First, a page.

Friday 19 February 2010

Why Blog?

The Past

Over the last 27 years I've used many methods to broadcast work and communicate with writers. Here are some starting dates and comments

1983: Face-to-face workshopsThese seems as popular as ever, though competition from the WWW might have narrowed the variety of people who attend.
1983: PerformanceNorwich, Nottingham, Cambridge
1987: Printed MagazinesThese continue much as before - even the letters pages with their turn-around time of months don't seem too affected by the Web. But the current recession may take its toll on printed magazines.

Then I started using computers

1987: Usenet (rec.arts.poems)This continues on Google Groups. Then as now it's unmoderated, which limits its usefulness. It's been superceded by functionally similar Web Forums.
1989: E-mail-mediated workshopMore private but by today's standards not user-friendly.

Then the Web arrived. Web magazines are in abundance, but the better ones perform much the same role as their printed counterparts (cheaper for submitters though, and less money for editors). Other uses of the medium emerged

1993: Web sites Litrefs and, later, Love the PoetTicking over. Top pages in Jan 2010 were Metaphor and Simile (1649 hits), Translating Dante (884 hits), and Getting your poetry published (880 hits)
2001: WWW-mediated workshopModerated
2007: YouTubeI have a few poetry videos on YouTube
2007: FacebookI glance at this weekly for invitations and announcements. The communication there seems mostly phatic and ephemeral to me.

I've never used Twitter. I've never published podcasts on iTunes (though I considered it once), and I've only added a few sentences to Wikipedia.

The Present

In December 2009 I started a blog, just when Stephen Fry, Rob MacKenzie (Surroundings), and others were cutting back on web emissions. Why?

  • Interblogability - Other bloggers are more likely to find it than my web site, and they're more likely to respond. Since I've been duplicating articles on my blog and website I've noticed that it's the blog versions that get mentioned in Tweets, etc. I also find that having a blog makes visiting other blogs easier.
  • Freedom - Being a non-work-based facility there are fewer restrictions on the material I can post.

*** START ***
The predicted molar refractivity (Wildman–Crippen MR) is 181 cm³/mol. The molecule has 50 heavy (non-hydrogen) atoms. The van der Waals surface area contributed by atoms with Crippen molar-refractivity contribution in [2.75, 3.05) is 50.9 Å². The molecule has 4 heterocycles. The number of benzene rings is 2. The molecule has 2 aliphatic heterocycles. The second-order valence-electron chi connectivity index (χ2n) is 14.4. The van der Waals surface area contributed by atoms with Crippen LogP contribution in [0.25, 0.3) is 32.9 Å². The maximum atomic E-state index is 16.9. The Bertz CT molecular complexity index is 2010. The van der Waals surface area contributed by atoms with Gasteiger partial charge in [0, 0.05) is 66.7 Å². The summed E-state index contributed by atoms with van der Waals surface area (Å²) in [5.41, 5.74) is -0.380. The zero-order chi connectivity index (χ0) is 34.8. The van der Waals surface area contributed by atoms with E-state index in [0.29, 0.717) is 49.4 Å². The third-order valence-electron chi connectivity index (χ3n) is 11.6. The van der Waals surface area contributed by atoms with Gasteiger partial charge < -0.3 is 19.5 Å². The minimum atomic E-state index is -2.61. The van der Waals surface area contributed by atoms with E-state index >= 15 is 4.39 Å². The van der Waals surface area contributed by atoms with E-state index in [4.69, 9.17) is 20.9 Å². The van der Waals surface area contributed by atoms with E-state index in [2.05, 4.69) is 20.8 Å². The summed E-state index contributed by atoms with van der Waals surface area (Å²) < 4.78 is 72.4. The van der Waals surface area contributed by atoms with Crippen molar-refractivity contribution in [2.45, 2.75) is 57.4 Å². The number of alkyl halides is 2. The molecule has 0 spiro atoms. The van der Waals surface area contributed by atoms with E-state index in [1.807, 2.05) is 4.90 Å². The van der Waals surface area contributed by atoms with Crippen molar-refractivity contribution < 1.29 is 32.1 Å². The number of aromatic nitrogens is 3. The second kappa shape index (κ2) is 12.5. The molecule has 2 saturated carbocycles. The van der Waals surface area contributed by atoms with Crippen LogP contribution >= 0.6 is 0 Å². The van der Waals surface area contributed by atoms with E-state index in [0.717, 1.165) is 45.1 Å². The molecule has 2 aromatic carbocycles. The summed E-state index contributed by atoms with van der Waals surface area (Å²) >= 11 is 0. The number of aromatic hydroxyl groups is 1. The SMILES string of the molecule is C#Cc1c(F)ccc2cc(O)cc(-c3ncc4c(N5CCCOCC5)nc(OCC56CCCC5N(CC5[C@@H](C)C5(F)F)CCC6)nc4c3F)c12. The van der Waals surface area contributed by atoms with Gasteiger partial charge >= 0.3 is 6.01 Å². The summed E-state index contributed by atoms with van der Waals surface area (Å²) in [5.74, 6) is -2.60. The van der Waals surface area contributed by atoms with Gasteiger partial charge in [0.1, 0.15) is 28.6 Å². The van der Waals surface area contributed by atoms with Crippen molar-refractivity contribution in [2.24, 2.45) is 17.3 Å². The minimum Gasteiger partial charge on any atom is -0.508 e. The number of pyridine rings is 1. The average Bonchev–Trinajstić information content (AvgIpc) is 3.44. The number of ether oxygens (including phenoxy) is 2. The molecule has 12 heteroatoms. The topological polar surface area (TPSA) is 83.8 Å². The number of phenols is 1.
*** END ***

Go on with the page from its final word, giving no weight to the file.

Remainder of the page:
• Web 2.0 features - Users have come to expect social networking features. Blogging software has improved lately, and supplies them.

Some people use blogging software because it's the only way they can put things online. Nowadays that's not restrictive - blogging software's developed into site-management sofware, so blogware can be used for magazine publications nowadays. That said, blogs remain by default time-sequence-based, and items disappear from sight (posts get compacted into months, and months into years), which is why I duplicate info on the WWW so that I can categorise and structure it. If something's worth saying, it's worth keeping - news that stays news. However, with tags, gadgets and sophisticated searches old posts needn't be lost, and blogs are providing other ways to do what structure provides for a traditional web site so I may eventually relegate my web site to being a back-up site.

Blogs come in so many shapes and sizes that it's hard to decide whether a page is a blog let alone a good blog. Here's a list of sites that I like and sites that are generally popular

  • Personal Blogs - Silliman's Blog (Blogger) is internationally popular, opinionated, informative, often mentioned in the other universe of print, and responsive to comments. It's confirmation that "blog" is a verb as well as a noun. The Truth About Lies (Blogger - Jim Murdoch) is another literary blog - essay-length posts with a podcast option. Less purely literary (but the writers' lives are so tied up with literature that it makes little difference) are Baroque in Hackney (Wordpress - Katy Evans-Bush; mentioned in "Time Out"!), George Szirtes (Blogger - a major poet, but also a good journal writer), TaniaWrites (Blogger - Tania Hershman; 91 followers, and pages of value to writers - The Short Review, UK prose mags, etc) and Venessa Gebbie (Blogger)